Eritrea at the UN: Side-Event on The Referendum
This Year marks 30 years since Eritrea held an internationally supervised referendum on April 1993; two years after winning its Independence from Ethiopia after a long and costly war of national liberation.
Eritrea’s legitimate war of national liberation, launched when its inalienable right to decolonization was denied, was callously ignoredby most countries and strongly opposed by the major global powers. This occurred even when the country was formally annexed in 1961 by Ethiopia by unilaterally abrogating the UN imposed bogus Federal Arrangement.
But in spite of these historical and legal facts, and while victory was ascertained on the military and political fronts, the Eritrean Provisional Government deemed it important to defer the declaration of de jureindependence pending the convention of the Referendum.
This historical decision was prompted by the desire to demonstrate and amplify to the wider world the natural quest of the Eritrean people to national freedom and statehood.
As it happened, the Eritrean Provisional Government duly constituted the Referendum Commissionby Proclamation no.22/1992 that was issued on April7, 1992.
The UN,the OAU, virtually all governments, numerous regional organizations, NGOs,dignitaries, and international broadcastcorporations were invited to participate as observers in an effort to ensure and enhance full transparency of the process as well as to document the historic event for posterity.
The three-day referendum process took place during 23-25 April 1993.
The event imbued all Eritreans inside the country and abroad with the unprecedented opportunity to once again participate actively in deciding the destiny and future of their nation.
The liberation war succeeded against the backdrop of a stifling environment of international isolation, precisely because the entire Eritrean population supported it in various ways – from joining the arduous armed struggle to extending financial and other contributions from nation-wide civil society organizations and all segments of the Eritrean population inside the country and abroad.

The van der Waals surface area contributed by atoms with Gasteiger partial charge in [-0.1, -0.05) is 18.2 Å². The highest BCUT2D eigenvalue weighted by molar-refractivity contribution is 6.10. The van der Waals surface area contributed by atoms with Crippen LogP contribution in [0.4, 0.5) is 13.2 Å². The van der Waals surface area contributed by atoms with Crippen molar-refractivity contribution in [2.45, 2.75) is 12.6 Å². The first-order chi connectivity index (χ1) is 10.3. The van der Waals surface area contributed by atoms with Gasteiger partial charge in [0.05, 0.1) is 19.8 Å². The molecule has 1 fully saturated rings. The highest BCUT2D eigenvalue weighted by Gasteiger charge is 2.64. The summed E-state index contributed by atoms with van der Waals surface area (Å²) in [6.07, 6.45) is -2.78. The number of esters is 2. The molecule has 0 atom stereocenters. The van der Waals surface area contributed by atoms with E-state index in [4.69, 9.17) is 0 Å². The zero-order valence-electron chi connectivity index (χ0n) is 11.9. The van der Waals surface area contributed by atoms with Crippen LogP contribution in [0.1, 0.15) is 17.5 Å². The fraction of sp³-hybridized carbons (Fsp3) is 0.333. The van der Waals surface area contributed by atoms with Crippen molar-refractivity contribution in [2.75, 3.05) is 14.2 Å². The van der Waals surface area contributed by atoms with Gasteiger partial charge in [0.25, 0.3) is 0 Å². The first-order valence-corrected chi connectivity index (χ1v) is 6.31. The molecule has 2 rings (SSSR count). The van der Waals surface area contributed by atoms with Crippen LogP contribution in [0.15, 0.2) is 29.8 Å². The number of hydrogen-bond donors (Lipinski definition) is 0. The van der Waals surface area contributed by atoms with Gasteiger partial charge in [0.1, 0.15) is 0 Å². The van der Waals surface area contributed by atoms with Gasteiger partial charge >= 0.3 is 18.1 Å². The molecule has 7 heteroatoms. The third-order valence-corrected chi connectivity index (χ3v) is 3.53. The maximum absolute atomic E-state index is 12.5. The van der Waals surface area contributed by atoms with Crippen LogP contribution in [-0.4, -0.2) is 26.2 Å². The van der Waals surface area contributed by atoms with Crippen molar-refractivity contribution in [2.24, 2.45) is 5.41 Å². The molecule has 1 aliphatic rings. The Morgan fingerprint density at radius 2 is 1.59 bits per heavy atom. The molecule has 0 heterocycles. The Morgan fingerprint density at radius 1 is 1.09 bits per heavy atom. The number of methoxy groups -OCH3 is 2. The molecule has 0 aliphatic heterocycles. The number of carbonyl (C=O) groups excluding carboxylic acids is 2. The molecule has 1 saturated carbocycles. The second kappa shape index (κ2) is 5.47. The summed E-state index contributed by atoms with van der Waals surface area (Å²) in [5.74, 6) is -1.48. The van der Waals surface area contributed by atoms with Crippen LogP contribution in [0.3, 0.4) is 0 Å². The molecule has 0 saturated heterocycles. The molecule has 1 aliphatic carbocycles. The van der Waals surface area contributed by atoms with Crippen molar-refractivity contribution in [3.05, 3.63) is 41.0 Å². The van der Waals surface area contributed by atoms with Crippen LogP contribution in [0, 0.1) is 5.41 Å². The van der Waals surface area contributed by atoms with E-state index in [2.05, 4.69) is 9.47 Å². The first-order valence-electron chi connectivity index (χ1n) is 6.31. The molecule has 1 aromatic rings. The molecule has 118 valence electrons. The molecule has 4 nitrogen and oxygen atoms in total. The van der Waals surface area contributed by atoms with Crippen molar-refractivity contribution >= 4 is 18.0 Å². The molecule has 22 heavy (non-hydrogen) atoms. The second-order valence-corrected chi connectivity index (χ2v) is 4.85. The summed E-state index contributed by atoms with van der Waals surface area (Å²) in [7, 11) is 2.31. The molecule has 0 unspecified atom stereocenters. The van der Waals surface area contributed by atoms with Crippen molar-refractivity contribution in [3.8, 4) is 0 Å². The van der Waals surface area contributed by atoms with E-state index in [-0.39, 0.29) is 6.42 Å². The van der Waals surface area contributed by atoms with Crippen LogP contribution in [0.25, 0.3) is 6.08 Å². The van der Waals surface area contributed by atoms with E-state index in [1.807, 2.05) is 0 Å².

Eritrea’s deep desire and calls for freedom that had been denied for over 50 years was once again redeemed and ascertained on April 28 1993, when the referendum result was announced.
99.81% of Eritreans voted in favor of independence. UNOVER and international observers further announced that the referendum process was free and fair at every stage; that it was conducted in compliance with the norms and provisions of the law and to the full satisfaction of the observers.
Eritrea accordingly declared itssovereignty and rightfully earned its place in the international community of independent States. Furthermore, Eritrea and Ethiopia have also forged a solid framework of bilateral cooperation to promote the mutual interest of the two counties and that is anchored on the respect of each other’s sovereignty and territorial integrity even if there were some unfortunate hiccups in the past decades.
In the event, formal independence was declared On May 24th 1993; two years to the day when the EPLF had liberated the country in its entirety.
Four days later, Eritrea was officially admitted to the UN as its 182nd Member State.
This historic event occurred almost 43 years after the UN adopted resolution 390A(V) to federate Eritrea with Ethiopia denying its people independence and forcing Eritreans to opt for a costly armed struggle to assert their independence after all peaceful avenues were closed to them.
In this sense, the Referendum provided an auspicious platform for Eritrea to amplify its hard-won independence that exacted precious and enormous sacrifices of its best sons and daughters in the quest for freedom and sovereignty.
I thank you